810 F.3d 1234 (10th Cir. 2016), 15-6009, American Fidelity Assur. Co. v. Bank of New York Mellon

Docket Nº:15-6009
Citation:810 F.3d 1234
Opinion Judge:MATHESON, Circuit Judge.
Party Name:AMERICAN FIDELITY ASSURANCE COMPANY, Plaintiff - Appellee, v. THE BANK OF NEW YORK MELLON, Defendant - Appellant
Attorney:Charles A. Rothfeld, Mayer Brown, LLP, Washington, DC (Paul W. Hughes and James F. Tierney, Mayer Brown, LLP Washington, DC; and Matthew D. Ingber and Christopher J. Houpt, Mayer Brown, LLP, New York, New York, with him on the briefs), appearing for Appellant. Stuart W. Emmons (William B. Federma...
Judge Panel:Before LUCERO, MATHESON, and PHILLIPS, Circuit Judges.
Case Date:January 20, 2016
Court:United States Courts of Appeals, Court of Appeals for the Tenth Circuit
SUMMARY

American Fidelity Assurance Company sued the Bank of New York Mellon (“BNYM”) for claims arising from BNYM’s conduct as Trustee of a trust holding mortgage-backed securities owned by American Fidelity. BNYM did not assert a personal jurisdiction defense in its first two motions to dismiss or in its answer. In its third motion to dismiss, BNYM argued it was not subject to general jurisdiction in... (see full summary)

 
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810 F.3d 1234 (10th Cir. 2016)

AMERICAN FIDELITY ASSURANCE COMPANY, Plaintiff - Appellee,

v.

THE BANK OF NEW YORK MELLON, Defendant - Appellant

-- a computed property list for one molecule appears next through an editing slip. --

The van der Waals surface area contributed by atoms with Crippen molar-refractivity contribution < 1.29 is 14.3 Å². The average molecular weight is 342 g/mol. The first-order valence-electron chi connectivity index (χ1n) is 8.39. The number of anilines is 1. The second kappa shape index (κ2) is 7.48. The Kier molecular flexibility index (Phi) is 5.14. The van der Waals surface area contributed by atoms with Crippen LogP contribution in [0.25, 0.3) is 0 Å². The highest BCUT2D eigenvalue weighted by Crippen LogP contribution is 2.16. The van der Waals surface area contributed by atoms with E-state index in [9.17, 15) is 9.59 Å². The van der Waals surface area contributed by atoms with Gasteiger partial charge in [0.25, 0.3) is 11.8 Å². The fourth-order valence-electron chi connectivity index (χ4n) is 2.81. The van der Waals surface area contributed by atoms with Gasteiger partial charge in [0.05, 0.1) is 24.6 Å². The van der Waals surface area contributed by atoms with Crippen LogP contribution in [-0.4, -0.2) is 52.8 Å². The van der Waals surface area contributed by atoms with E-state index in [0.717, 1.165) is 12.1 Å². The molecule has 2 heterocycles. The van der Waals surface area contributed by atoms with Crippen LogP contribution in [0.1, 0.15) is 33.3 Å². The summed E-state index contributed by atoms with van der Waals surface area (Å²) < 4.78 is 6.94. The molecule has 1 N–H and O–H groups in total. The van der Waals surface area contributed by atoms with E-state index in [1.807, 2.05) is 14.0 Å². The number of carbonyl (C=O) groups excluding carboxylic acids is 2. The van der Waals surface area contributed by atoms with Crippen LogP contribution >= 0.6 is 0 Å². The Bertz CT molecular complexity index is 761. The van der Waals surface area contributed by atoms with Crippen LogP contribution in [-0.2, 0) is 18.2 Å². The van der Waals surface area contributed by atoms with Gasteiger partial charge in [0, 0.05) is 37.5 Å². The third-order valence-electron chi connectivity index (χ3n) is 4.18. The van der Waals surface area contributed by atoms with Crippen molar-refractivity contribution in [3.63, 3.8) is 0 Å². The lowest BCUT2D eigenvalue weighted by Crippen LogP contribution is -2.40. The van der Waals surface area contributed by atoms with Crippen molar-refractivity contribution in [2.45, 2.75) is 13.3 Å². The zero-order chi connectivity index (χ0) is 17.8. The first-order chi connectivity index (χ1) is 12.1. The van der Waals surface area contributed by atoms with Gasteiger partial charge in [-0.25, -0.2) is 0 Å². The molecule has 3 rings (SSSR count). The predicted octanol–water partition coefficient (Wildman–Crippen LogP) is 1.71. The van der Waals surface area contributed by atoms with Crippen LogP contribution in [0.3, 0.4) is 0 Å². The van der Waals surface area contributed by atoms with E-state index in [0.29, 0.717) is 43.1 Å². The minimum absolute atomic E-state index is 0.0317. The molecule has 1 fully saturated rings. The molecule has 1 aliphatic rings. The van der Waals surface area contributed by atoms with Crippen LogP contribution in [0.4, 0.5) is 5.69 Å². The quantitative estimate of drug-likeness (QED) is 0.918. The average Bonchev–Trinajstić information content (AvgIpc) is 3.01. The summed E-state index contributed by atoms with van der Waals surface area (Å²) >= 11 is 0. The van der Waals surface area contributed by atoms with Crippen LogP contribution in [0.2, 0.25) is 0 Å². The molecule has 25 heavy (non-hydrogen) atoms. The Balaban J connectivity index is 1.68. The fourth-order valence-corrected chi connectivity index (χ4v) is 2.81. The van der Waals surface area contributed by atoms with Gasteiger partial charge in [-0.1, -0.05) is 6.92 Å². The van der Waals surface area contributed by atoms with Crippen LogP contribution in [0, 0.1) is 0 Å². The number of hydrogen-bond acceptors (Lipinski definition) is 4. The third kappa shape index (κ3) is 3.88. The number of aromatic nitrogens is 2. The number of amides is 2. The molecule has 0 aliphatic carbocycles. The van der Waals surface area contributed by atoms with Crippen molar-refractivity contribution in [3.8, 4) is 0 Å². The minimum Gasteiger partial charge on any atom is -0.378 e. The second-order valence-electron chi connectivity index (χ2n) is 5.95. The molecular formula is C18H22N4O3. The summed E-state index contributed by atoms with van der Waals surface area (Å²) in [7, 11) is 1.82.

No. 15-6009

United States Court of Appeals, Tenth Circuit

January 20, 2016

APPEAL FROM THE UNITED STATES DISTRICT COURT FOR THE WESTERN DISTRICT OF OKLAHOMA. (D.C. No. 5:11-CV-01284-D).

Charles A. Rothfeld, Mayer Brown, LLP, Washington, DC (Paul W. Hughes and James F. Tierney, Mayer Brown, LLP Washington, DC; and Matthew D. Ingber and Christopher J. Houpt, Mayer Brown, LLP, New York, New York, with him on the briefs), appearing for Appellant.

Stuart W. Emmons (William B. Federman, on the brief), Federman & Sherwood, Oklahoma City, Oklahoma, appearing for Appellee.

Before LUCERO, MATHESON, and PHILLIPS, Circuit Judges.

OPINION

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MATHESON, Circuit Judge.

American Fidelity Assurance Company (" American Fidelity" ) sued the Bank of New York Mellon (" BNYM" ) in the Western District of Oklahoma for claims arising from BNYM's conduct as Trustee of a trust holding mortgage-backed securities owned by American Fidelity. BNYM did not assert a personal jurisdiction defense in its first two motions to dismiss or in its answer. In its third motion to dismiss, BNYM argued it was not subject to general jurisdiction in Oklahoma. The district court denied the motion, concluding BNYM had waived the defense by failing to raise it in prior filings. BNYM challenges that decision in an interlocutory appeal. Exercising jurisdiction under 28 U.S.C. § 1292(b), we affirm.

I. BACKGROUND